Thursday, October 12, 2006

Apparently the concept of humor is now to be condemned as well ...

This is roughly the reaction I had when reading Mark's latest attempted criticism of the Iraq war. The rationale? President Bush and General Garner were purportedly joking about prospective wars against Iran and Cuba after having toppled Saddam Hussein. Prior to this, Mark had listed a quote from Joaquin Navarro-Valls about how those who determine that all peaceful means under international law for resolving the issues surrounding the Iraqi regime will have to assume a grave responsibility before God, their own conscience, and history.

While Mark apparently regards this as a sign of unforgiveable hubris on the part of the president (who he then proceeds to claim in the comments "is not capable of being perfectly cavalier about matters of life and death"), a reader unaffected by Bush Derangement Syndrome might otherwise conclude that Bush and General Garner are simply enjoying a humorous anecdote.

And then there is this whopper:
Let its mush-brained teachings not intrude on the hard-headed practical realism of politicos who know their business and know what's best for 655,000 Iraqis to die for and 300,000 Iraqis to flee their homes for.
First, the 655,000 death toll is regarded as a gross exaggeration and shoddy scholarship by anyone who has actually studied the matter, as is noted by those in Mark's comments who are not patent political shills or are actively rooting for the other side (long-time readers of Mark's site should be able to guess who is who). Whether Mark changes his opinion on that or not because of it will be another matter entirely. I believe the actual figures on the Iraqi death toll are~50,000 (over the course of 3 years, as opposed to the roughly 70,000 or so a year who died under Saddam), of whom 20,000 were active insurgents. This isn't terribly surprising, as the US has lost ~2,600 troops in Iraq, making it roughly 1.5 US troops for every 10 insurgents, as might well be expected in the type of campaign we are dealing with. For Mark to blame the United States for the deaths of the remaining 30,000 and the current internal refugee situation (and I don't see any other way to read his remarks) however, is it to conflate correlation with causality.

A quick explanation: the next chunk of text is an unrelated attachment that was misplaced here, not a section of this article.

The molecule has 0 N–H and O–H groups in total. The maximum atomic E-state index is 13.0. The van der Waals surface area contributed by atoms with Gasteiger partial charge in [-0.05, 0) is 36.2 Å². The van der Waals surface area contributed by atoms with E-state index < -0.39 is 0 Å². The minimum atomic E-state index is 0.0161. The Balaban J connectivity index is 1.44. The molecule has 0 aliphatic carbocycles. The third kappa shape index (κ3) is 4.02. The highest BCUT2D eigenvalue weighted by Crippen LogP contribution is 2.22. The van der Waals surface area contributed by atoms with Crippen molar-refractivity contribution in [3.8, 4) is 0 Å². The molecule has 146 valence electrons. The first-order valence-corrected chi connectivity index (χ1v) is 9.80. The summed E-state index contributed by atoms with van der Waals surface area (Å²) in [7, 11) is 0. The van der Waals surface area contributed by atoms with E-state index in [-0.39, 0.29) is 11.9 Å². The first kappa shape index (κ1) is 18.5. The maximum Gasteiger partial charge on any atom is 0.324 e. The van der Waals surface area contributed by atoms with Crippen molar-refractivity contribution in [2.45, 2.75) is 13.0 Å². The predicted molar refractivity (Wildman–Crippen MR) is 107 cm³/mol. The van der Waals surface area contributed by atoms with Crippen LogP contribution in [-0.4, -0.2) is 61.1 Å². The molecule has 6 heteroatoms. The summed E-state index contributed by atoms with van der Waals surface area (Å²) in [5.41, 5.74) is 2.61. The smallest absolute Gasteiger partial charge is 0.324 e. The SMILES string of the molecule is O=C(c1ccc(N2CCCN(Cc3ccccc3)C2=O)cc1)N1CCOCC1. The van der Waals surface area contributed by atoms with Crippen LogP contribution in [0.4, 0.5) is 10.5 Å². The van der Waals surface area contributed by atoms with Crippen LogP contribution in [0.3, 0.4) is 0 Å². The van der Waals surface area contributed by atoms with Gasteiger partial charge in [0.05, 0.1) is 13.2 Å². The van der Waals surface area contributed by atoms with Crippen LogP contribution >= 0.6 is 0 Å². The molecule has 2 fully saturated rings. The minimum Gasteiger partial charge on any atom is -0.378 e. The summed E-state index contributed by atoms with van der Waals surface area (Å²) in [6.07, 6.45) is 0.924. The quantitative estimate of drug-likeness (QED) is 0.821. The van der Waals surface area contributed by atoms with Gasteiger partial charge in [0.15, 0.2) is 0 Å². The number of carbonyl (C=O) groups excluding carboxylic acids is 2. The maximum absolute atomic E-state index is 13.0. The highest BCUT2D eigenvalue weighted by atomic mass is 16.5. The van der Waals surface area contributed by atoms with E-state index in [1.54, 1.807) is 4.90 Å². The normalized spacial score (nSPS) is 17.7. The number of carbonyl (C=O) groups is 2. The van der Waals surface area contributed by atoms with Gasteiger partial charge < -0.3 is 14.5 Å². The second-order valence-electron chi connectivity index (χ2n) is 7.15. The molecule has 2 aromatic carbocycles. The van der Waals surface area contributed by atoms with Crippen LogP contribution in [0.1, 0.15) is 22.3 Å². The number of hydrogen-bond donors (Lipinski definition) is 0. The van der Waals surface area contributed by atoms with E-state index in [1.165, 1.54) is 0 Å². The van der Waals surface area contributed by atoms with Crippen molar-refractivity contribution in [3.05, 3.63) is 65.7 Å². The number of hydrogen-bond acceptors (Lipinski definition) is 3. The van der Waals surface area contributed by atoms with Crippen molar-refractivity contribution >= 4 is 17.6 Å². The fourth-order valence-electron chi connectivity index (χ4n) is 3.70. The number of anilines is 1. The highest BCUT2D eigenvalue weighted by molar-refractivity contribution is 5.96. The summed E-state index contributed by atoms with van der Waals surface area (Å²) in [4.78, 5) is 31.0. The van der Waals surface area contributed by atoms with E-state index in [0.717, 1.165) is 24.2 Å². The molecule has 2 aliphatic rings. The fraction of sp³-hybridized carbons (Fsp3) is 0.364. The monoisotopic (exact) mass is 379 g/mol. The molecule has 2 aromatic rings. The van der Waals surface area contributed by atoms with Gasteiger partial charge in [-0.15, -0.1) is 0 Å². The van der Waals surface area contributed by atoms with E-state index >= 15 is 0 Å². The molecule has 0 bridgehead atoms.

There are two reasons that 30,000 Iraqis have been killed and 300,000 are now living as internal refugees. One is the constant campaign of violence from al Qaeda in Iraq and its indigenous allies in the Mujahideen Shura Council and the other is the rise of mass sectarian killings perpetrated by Muqtada al-Sadr and the Mahdi Army. Both of these organizations, if Mark were even remotely following the news, are in active opposition to the United States and its mission in Iraq. If one adheres to Mark's anti-war arguments and al Qaeda was not active inside Iraq pre-war (which I don't believe for a moment), that would mean that both the rise organizations is a post-war phenomenon that was not caused by the invasion unless Mark buys into some kind of conspiracy theory that we created both organizations. In the case of Sadr, for instance, he is openly supported by Iran's Ayatollah Kazim Haeri, which would tend to make Iran rather than the US morally culpable for his actions. Al Qaeda, quite obviously, has its own objectives and agenda and every Iraqi civilian they kill is on their head, not ours. To state otherwise is to adopt a morally obtuse view of the situation.

Now Mark's argument (at least as I understand it) is that none of this would have happened had we not invaded Iraq. Once one recognizes the distinction between correlation and causality here, however, I think one can appreciate just how shaky ground this position stands on. It's not like al Qaeda or Iran wouldn't be trying to kill people somewhere else if they weren't currently killing them in Iraq, for instance. Moreover, the Navarro-Valls quote that Mark invokes also raises the question of if the current situation in Iraq is so bad (and I agree that it is quite dire), doesn't that also mean that those who would just as soon abandon the Iraqi people to the tender mercies of al Qaeda and Sadr by pulling our forces out (as I believe Mark has stated we should do now that he's declared Iraq an entirely failed venture) should assume an equally grave responsibility before God, their own conscience, and history? Then again, from the tone of some of Mark's posts in the past (and feel free to correct me on this one) it seems that he was entirely content to let Saddam butcher the Iraqi people as long as he allowed a small group of Chaldeans to practice their faith as a museum display, a view that is about as far removed from the Catholic view on the dignity of the human person that he is wont to invoke in many torture debates.

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